Photographing cookies is tricky. They're nearly always flat, small, and lots of them. Often they have different designs which you want to show off so piling them up on a plate isn't going to work. And then there's the lighting and backgrounds and editing. Not to mention that you don't want cookies freshly decorated for a client lying around in the open air for hours, with the knowledge that you need to get on with the next batch very soon.
So tempting to lay them all out on a piece of plain paper take a quick snap, so you can get them packaged up, delivered and on to the next lot.
But when you've spent hours on creating something that's intended to be destroyed, and the only record you'll be left with to show off your handiwork are photographs, it's important to get things right.
I really don't get it right nearly as often as I'd like, and I have a very long way to go up the photographic learning curve but I thought I'd share a bit about how I edited these photographs using Picmonkey, a free online editing tool (I have an old copy of Photoshop in a box somewhere, and I really need to dig it out, but for now Picmonkey will do as it's so straightforward and I don't have to learn a whole new vocabulary).
These cookies were all made with a smooth flooded base, dried and then sprayed with gold lustre. I then transferred the outline of the whole shape with a scribe tool, using the Camera Lucida Ipad app, and filled in this silhouette in white flood icing. Once that was dry I painted or drew the designs by eye, referring to the original illustrations. I used a mixture of food colour gels with water as paint, and a black food writer pen. This gave them some sharp details but minimal relief apart from the raised white 'silhouette'.
I photographed them on a small table in front of a pile of classic children's books, with a piece of wallpaper hanging from my desk in the background.
So on to the editing, using the Alice in Wonderland Playing Card as my example. This is the unedited original.
In the first menu that appears you can crop, alter basic settings like brightness and colour, and resize. I didn't need to crop this photo so I moved straight on to brightening it. As I increased the brightness, I altered both the contrast and shadow to keep the picture sharp and clear.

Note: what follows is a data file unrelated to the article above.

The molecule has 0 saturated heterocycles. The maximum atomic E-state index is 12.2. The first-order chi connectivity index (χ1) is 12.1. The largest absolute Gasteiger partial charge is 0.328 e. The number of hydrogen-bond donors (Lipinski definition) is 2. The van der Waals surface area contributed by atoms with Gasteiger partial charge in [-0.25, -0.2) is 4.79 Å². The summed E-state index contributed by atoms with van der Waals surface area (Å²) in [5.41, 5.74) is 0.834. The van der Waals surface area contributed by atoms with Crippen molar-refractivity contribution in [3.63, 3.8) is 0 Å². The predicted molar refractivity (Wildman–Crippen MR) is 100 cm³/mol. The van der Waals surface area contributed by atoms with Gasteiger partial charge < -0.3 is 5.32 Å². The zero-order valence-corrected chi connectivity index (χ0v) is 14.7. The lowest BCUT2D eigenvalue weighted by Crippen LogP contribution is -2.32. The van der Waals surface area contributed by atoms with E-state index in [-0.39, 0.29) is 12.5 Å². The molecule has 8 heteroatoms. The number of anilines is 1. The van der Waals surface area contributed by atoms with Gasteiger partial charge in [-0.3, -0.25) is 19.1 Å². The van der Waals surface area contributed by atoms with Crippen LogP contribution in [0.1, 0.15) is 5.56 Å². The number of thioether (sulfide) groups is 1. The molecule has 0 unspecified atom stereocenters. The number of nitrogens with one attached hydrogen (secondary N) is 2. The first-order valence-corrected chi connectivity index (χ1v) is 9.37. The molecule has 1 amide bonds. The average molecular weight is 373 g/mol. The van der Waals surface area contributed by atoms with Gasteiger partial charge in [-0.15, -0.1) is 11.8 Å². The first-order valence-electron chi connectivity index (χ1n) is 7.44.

Once I've done this I often find I need to reduce the colour saturation just a little bit to keep the balance right. So I move on to the colour settings to do both this and check the white balance by clicking on the 'neutral picker' and selecting something white in the photo to click on (the card's body). This tells the programme what's supposed to be white and it alters the whole photo to correct for this.
Now I have a nice, bright, colourful photo, but it's not quite 'vintage' enough for this theme. I want something old, out of an old nursery with faded books...
But now the cookie looks very faded. And a little unappetising... With this photograph I wanted the background to fade and recede, but to keep the cookie bright and clear. It's easy, if fiddly, to do this. Using the 'paint' box window that pops up in this setting, I maximised the size and strength of the brush, and left the 'hardness' a little fuzzy around the edges (fuzziness helps to hide errors!) and simply painted out the area of the cookie.
To make it easier to see, I reduced the 'fade' button to zero, to make the dusk effect really strong, then I could see what I was doing while I painted. Here you can see I've 'wiped off' the dusk effect over about half the cookie.
Finally I readjusted the 'fade' button to make the dusk effect a little less strong.